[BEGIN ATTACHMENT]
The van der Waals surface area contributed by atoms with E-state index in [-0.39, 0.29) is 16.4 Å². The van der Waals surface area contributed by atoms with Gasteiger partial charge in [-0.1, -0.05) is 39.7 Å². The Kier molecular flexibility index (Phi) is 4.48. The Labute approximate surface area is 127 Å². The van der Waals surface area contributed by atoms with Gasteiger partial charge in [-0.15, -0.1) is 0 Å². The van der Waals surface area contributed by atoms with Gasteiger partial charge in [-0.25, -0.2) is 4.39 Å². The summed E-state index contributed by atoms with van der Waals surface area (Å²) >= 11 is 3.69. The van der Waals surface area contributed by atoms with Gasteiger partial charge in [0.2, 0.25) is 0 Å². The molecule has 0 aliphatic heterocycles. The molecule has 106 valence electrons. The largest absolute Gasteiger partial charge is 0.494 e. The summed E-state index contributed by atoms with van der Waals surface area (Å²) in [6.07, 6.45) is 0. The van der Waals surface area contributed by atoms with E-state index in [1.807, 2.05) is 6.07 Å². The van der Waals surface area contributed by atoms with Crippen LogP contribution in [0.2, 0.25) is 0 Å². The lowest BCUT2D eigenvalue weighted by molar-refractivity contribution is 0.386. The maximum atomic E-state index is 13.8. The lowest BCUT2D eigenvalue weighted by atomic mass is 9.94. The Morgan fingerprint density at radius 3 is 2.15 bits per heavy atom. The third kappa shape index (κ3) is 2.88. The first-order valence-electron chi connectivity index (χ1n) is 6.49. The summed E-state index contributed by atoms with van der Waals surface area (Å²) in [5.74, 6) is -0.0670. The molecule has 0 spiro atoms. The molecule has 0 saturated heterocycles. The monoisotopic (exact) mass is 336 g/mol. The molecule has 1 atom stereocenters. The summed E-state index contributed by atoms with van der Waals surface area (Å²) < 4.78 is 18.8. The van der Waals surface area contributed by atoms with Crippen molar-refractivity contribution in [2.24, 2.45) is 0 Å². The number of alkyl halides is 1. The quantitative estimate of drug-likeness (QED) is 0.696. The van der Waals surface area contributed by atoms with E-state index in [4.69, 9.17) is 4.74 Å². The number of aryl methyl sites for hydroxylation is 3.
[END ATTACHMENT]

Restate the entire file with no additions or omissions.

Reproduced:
The van der Waals surface area contributed by atoms with E-state index in [-0.39, 0.29) is 16.4 Å². The van der Waals surface area contributed by atoms with Gasteiger partial charge in [-0.1, -0.05) is 39.7 Å². The Kier molecular flexibility index (Phi) is 4.48. The Labute approximate surface area is 127 Å². The van der Waals surface area contributed by atoms with Gasteiger partial charge in [-0.15, -0.1) is 0 Å². The van der Waals surface area contributed by atoms with Gasteiger partial charge in [-0.25, -0.2) is 4.39 Å². The summed E-state index contributed by atoms with van der Waals surface area (Å²) >= 11 is 3.69. The van der Waals surface area contributed by atoms with Gasteiger partial charge in [0.2, 0.25) is 0 Å². The molecule has 0 aliphatic heterocycles. The molecule has 106 valence electrons. The largest absolute Gasteiger partial charge is 0.494 e. The summed E-state index contributed by atoms with van der Waals surface area (Å²) in [6.07, 6.45) is 0. The van der Waals surface area contributed by atoms with E-state index in [1.807, 2.05) is 6.07 Å². The van der Waals surface area contributed by atoms with Crippen LogP contribution in [0.2, 0.25) is 0 Å². The lowest BCUT2D eigenvalue weighted by molar-refractivity contribution is 0.386. The maximum atomic E-state index is 13.8. The lowest BCUT2D eigenvalue weighted by atomic mass is 9.94. The Morgan fingerprint density at radius 3 is 2.15 bits per heavy atom. The third kappa shape index (κ3) is 2.88. The first-order valence-electron chi connectivity index (χ1n) is 6.49. The summed E-state index contributed by atoms with van der Waals surface area (Å²) in [5.74, 6) is -0.0670. The molecule has 0 spiro atoms. The molecule has 0 saturated heterocycles. The monoisotopic (exact) mass is 336 g/mol. The molecule has 1 atom stereocenters. The summed E-state index contributed by atoms with van der Waals surface area (Å²) < 4.78 is 18.8. The van der Waals surface area contributed by atoms with Crippen molar-refractivity contribution in [2.24, 2.45) is 0 Å². The number of alkyl halides is 1. The quantitative estimate of drug-likeness (QED) is 0.696. The van der Waals surface area contributed by atoms with E-state index in [4.69, 9.17) is 4.74 Å². The number of aryl methyl sites for hydroxylation is 3.